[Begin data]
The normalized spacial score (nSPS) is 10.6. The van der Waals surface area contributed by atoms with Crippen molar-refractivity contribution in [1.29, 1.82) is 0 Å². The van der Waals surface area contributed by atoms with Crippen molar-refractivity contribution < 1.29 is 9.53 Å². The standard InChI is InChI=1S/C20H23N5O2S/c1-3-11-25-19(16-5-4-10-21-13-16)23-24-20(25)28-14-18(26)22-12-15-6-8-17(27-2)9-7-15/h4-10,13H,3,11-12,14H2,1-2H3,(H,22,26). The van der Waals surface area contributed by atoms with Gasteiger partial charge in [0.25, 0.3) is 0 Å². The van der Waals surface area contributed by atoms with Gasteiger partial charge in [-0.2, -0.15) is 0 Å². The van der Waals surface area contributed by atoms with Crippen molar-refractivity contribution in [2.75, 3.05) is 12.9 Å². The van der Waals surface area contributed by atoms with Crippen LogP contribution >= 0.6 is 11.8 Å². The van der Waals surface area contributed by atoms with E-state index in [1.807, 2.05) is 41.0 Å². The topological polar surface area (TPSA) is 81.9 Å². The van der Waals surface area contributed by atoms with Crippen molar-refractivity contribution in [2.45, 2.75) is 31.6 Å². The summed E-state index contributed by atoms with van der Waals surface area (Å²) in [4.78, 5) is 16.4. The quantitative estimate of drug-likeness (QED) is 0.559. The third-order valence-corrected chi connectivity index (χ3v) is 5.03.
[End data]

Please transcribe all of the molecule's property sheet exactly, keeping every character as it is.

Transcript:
The normalized spacial score (nSPS) is 10.6. The van der Waals surface area contributed by atoms with Crippen molar-refractivity contribution in [1.29, 1.82) is 0 Å². The van der Waals surface area contributed by atoms with Crippen molar-refractivity contribution < 1.29 is 9.53 Å². The standard InChI is InChI=1S/C20H23N5O2S/c1-3-11-25-19(16-5-4-10-21-13-16)23-24-20(25)28-14-18(26)22-12-15-6-8-17(27-2)9-7-15/h4-10,13H,3,11-12,14H2,1-2H3,(H,22,26). The van der Waals surface area contributed by atoms with Gasteiger partial charge in [0.25, 0.3) is 0 Å². The van der Waals surface area contributed by atoms with Gasteiger partial charge in [-0.2, -0.15) is 0 Å². The van der Waals surface area contributed by atoms with Crippen molar-refractivity contribution in [2.75, 3.05) is 12.9 Å². The van der Waals surface area contributed by atoms with Crippen LogP contribution >= 0.6 is 11.8 Å². The van der Waals surface area contributed by atoms with E-state index in [1.807, 2.05) is 41.0 Å². The topological polar surface area (TPSA) is 81.9 Å². The van der Waals surface area contributed by atoms with Crippen molar-refractivity contribution in [2.45, 2.75) is 31.6 Å². The summed E-state index contributed by atoms with van der Waals surface area (Å²) in [4.78, 5) is 16.4. The quantitative estimate of drug-likeness (QED) is 0.559. The third-order valence-corrected chi connectivity index (χ3v) is 5.03.